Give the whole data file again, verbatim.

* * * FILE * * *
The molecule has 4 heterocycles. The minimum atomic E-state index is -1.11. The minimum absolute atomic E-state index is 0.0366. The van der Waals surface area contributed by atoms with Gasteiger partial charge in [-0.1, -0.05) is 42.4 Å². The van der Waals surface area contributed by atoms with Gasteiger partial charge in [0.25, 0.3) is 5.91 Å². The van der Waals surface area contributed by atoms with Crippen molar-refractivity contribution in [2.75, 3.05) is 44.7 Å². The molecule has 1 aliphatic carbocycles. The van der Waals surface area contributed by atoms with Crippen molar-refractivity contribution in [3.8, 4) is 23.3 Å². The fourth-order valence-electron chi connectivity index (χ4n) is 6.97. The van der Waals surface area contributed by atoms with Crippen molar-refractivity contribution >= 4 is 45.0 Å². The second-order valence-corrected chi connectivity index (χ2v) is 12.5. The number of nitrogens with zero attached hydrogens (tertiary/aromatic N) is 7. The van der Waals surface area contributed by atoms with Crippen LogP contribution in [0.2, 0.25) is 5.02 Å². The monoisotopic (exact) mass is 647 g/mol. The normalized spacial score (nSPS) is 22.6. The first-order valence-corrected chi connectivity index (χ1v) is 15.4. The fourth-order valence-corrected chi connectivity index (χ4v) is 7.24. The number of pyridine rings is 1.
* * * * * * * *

The molecule has 4 heterocycles. The minimum atomic E-state index is -1.11. The minimum absolute atomic E-state index is 0.0366. The van der Waals surface area contributed by atoms with Gasteiger partial charge in [-0.1, -0.05) is 42.4 Å². The van der Waals surface area contributed by atoms with Gasteiger partial charge in [0.25, 0.3) is 5.91 Å². The van der Waals surface area contributed by atoms with Crippen molar-refractivity contribution in [2.75, 3.05) is 44.7 Å². The molecule has 1 aliphatic carbocycles. The van der Waals surface area contributed by atoms with Crippen molar-refractivity contribution in [3.8, 4) is 23.3 Å². The fourth-order valence-electron chi connectivity index (χ4n) is 6.97. The van der Waals surface area contributed by atoms with Crippen molar-refractivity contribution >= 4 is 45.0 Å². The second-order valence-corrected chi connectivity index (χ2v) is 12.5. The number of nitrogens with zero attached hydrogens (tertiary/aromatic N) is 7. The van der Waals surface area contributed by atoms with Crippen LogP contribution in [0.2, 0.25) is 5.02 Å². The monoisotopic (exact) mass is 647 g/mol. The normalized spacial score (nSPS) is 22.6. The first-order valence-corrected chi connectivity index (χ1v) is 15.4. The fourth-order valence-corrected chi connectivity index (χ4v) is 7.24. The number of pyridine rings is 1.